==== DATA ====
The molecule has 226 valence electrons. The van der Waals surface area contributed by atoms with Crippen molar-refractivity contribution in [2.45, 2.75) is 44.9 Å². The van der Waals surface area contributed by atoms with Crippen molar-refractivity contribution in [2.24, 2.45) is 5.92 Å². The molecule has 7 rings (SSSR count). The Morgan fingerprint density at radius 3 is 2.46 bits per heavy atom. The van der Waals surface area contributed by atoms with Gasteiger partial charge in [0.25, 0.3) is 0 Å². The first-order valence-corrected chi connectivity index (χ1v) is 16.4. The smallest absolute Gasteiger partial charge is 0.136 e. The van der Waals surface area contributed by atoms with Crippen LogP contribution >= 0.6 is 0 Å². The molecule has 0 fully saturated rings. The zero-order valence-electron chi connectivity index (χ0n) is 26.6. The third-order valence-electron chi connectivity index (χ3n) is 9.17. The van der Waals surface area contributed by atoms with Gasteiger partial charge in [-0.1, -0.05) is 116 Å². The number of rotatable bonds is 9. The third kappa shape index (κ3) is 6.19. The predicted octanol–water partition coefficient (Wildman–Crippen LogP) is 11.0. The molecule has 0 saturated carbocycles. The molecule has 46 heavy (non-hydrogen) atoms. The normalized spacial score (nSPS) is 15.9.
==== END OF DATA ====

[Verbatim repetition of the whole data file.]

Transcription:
The molecule has 226 valence electrons. The van der Waals surface area contributed by atoms with Crippen molar-refractivity contribution in [2.45, 2.75) is 44.9 Å². The van der Waals surface area contributed by atoms with Crippen molar-refractivity contribution in [2.24, 2.45) is 5.92 Å². The molecule has 7 rings (SSSR count). The Morgan fingerprint density at radius 3 is 2.46 bits per heavy atom. The van der Waals surface area contributed by atoms with Gasteiger partial charge in [0.25, 0.3) is 0 Å². The first-order valence-corrected chi connectivity index (χ1v) is 16.4. The smallest absolute Gasteiger partial charge is 0.136 e. The van der Waals surface area contributed by atoms with Crippen LogP contribution >= 0.6 is 0 Å². The molecule has 0 fully saturated rings. The zero-order valence-electron chi connectivity index (χ0n) is 26.6. The third-order valence-electron chi connectivity index (χ3n) is 9.17. The van der Waals surface area contributed by atoms with Gasteiger partial charge in [-0.1, -0.05) is 116 Å². The number of rotatable bonds is 9. The third kappa shape index (κ3) is 6.19. The predicted octanol–water partition coefficient (Wildman–Crippen LogP) is 11.0. The molecule has 0 saturated carbocycles. The molecule has 46 heavy (non-hydrogen) atoms. The normalized spacial score (nSPS) is 15.9.